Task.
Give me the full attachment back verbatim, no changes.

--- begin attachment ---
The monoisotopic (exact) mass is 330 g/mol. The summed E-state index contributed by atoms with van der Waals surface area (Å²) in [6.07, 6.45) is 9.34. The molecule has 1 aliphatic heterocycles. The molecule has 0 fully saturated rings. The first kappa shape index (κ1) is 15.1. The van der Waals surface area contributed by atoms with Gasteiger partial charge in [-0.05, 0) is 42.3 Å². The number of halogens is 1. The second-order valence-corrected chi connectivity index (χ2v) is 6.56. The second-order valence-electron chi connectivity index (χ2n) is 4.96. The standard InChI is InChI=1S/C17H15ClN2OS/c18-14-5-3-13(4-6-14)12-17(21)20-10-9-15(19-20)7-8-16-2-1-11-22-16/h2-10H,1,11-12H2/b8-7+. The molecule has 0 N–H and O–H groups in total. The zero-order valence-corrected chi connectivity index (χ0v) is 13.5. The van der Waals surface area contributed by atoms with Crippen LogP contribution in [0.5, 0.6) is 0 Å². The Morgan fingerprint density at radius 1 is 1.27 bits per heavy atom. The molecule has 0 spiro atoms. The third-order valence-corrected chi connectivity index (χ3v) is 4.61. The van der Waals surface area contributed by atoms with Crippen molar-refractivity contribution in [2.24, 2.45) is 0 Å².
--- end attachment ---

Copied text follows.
The monoisotopic (exact) mass is 330 g/mol. The summed E-state index contributed by atoms with van der Waals surface area (Å²) in [6.07, 6.45) is 9.34. The molecule has 1 aliphatic heterocycles. The molecule has 0 fully saturated rings. The first kappa shape index (κ1) is 15.1. The van der Waals surface area contributed by atoms with Gasteiger partial charge in [-0.05, 0) is 42.3 Å². The number of halogens is 1. The second-order valence-corrected chi connectivity index (χ2v) is 6.56. The second-order valence-electron chi connectivity index (χ2n) is 4.96. The standard InChI is InChI=1S/C17H15ClN2OS/c18-14-5-3-13(4-6-14)12-17(21)20-10-9-15(19-20)7-8-16-2-1-11-22-16/h2-10H,1,11-12H2/b8-7+. The molecule has 0 N–H and O–H groups in total. The zero-order valence-corrected chi connectivity index (χ0v) is 13.5. The van der Waals surface area contributed by atoms with Crippen LogP contribution in [0.5, 0.6) is 0 Å². The Morgan fingerprint density at radius 1 is 1.27 bits per heavy atom. The molecule has 0 spiro atoms. The third-order valence-corrected chi connectivity index (χ3v) is 4.61. The van der Waals surface area contributed by atoms with Crippen molar-refractivity contribution in [2.24, 2.45) is 0 Å².